Beverly’s face flushed slightly. “What do you mean about how I look? I don’t have any body issues…are you trying to be cute?”
“Not at all. What I mean is, I believe you that habaneros are high on the Scoville picante scale. I even believe you that Jerome’s a female, even though that just makes no sense. But I don’t believe what you’re telling me about the silk and the moths.”
She looked down. “Listen, I…”
“Have you recovered, Nate?” It was Dr. A, calling out as she jaunted back into the office with Lalo. “I’ve just had a tour of the facilities. This is a magnificent silk production facility, with an innovative diet for the silkworms. I’m so proud, Lalo. You’ve always been so good at applying theory to practice.”
Nate looked from Beverly with her mouth open in mid-sentence, to Jerome perched on the tipped-over Buddha, to Lalo with a large smile and eyebrows raised, and at last settled his eyes on Dr. A, who was bent over looking into the carry case. “I’m feeling better, thanks, Dr. A. Hey, quick: isn’t tomorrow Jerome’s saint’s day?”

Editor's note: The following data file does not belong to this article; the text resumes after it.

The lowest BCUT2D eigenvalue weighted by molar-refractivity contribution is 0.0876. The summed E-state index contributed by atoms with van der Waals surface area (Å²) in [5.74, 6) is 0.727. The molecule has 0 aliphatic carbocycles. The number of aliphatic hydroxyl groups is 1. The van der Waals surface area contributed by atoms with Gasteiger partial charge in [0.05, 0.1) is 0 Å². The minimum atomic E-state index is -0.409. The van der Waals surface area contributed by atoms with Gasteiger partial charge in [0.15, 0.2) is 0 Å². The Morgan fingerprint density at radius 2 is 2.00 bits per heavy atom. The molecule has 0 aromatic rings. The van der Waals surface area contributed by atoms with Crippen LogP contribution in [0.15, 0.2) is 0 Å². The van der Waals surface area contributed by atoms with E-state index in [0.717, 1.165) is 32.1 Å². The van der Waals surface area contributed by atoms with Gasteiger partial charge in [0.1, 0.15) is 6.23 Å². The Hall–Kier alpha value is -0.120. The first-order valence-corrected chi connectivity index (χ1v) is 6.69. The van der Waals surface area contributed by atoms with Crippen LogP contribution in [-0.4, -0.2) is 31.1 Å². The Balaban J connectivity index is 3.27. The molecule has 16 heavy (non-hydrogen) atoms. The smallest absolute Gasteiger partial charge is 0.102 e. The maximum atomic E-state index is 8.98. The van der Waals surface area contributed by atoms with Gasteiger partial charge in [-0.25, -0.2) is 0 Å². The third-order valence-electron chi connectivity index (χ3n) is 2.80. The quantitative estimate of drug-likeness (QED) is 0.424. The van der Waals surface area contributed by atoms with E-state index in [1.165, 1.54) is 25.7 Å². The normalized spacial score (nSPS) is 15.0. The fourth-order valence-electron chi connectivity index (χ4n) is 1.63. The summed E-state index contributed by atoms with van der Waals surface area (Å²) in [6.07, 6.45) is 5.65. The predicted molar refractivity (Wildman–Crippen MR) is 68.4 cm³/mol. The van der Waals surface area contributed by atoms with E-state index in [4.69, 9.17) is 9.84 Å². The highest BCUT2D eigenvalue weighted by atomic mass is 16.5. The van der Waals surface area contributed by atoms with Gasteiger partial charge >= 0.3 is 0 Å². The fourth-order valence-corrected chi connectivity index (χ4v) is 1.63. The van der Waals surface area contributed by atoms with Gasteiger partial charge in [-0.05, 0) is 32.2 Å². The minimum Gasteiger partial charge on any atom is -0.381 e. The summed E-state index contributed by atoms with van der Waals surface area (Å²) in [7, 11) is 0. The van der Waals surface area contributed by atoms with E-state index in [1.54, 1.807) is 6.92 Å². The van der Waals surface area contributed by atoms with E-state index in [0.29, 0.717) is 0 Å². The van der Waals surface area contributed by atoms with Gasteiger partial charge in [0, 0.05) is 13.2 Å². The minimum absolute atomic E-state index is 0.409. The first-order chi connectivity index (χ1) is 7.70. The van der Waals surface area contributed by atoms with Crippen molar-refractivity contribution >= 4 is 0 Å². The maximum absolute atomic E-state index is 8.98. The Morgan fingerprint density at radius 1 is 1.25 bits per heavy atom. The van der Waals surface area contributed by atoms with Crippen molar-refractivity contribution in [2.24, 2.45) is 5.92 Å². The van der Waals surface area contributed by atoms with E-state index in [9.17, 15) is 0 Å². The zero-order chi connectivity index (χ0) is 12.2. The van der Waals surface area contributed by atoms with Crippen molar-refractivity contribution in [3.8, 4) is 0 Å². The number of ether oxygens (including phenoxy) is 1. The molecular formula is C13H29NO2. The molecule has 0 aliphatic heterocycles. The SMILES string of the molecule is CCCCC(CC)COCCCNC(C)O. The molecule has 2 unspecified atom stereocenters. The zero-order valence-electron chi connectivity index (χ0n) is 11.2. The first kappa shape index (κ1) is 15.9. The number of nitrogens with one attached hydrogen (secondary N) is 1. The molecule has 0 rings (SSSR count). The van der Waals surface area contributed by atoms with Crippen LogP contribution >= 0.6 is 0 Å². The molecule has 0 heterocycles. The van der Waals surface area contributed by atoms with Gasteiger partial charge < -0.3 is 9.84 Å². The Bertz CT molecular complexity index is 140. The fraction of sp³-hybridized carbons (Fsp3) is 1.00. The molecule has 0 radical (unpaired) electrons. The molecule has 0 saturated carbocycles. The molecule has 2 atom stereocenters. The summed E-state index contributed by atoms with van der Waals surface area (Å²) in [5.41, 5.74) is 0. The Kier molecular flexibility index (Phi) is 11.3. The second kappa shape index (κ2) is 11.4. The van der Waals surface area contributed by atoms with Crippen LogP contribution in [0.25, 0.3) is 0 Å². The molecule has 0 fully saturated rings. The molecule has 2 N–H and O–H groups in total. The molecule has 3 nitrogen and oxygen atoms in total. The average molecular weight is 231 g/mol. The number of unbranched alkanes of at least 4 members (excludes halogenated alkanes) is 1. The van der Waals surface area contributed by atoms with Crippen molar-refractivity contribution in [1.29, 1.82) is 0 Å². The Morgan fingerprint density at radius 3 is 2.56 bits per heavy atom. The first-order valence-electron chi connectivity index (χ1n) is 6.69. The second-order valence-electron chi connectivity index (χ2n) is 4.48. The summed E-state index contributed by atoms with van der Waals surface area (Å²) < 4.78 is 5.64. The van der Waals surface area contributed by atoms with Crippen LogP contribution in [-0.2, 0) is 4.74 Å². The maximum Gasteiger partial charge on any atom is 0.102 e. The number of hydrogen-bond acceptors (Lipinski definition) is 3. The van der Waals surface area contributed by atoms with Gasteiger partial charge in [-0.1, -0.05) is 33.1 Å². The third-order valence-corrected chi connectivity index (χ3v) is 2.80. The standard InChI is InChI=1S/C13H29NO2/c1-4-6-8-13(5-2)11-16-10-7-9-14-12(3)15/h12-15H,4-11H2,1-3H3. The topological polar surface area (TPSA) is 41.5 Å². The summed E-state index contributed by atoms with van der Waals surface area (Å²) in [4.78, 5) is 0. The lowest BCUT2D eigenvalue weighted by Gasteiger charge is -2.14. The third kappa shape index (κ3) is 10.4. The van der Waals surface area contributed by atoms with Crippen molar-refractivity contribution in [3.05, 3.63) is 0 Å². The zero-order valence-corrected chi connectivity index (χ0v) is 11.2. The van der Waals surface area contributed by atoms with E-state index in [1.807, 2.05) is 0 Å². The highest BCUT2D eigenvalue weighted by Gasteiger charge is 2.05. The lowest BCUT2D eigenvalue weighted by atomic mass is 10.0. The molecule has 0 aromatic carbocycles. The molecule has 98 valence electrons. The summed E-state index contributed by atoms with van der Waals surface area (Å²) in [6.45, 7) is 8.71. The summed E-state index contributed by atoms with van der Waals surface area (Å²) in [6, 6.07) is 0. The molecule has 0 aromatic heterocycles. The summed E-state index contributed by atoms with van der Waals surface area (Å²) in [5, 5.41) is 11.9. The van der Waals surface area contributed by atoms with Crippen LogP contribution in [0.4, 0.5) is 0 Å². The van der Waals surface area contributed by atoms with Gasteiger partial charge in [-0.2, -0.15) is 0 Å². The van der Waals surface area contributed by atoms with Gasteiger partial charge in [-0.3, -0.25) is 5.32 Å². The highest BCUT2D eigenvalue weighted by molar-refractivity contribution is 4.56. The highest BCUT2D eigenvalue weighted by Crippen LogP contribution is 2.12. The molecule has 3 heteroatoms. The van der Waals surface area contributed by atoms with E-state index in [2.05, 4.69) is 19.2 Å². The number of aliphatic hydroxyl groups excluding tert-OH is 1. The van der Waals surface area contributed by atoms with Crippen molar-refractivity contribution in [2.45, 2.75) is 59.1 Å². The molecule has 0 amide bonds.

“Hmmmm? Oh, yes, but he’s gone all agnostic, remember? Just look at him, prancing about on the fallen idol.”
Nate bit his lip. “Beverly says Jerome’s a girl. I mean, a female.”
Beverly looked away, but Lalo squatted down and peered into the carry case. “Indeed, Miranda. This is a female mantis. You yourself taught me how to tell the difference! Why would you say it’s a male? That seems as silly as debating whether this insect is agnostic or Catholic or Buddhist.”
Dr. A sat down heavily, her eyes starting to leak. “I just don’t want to admit it.”
No one knew what to say. In the six years he had known Dr. A, Nate had never seen her cry.
|Mantis abdominal segmentation. Source.|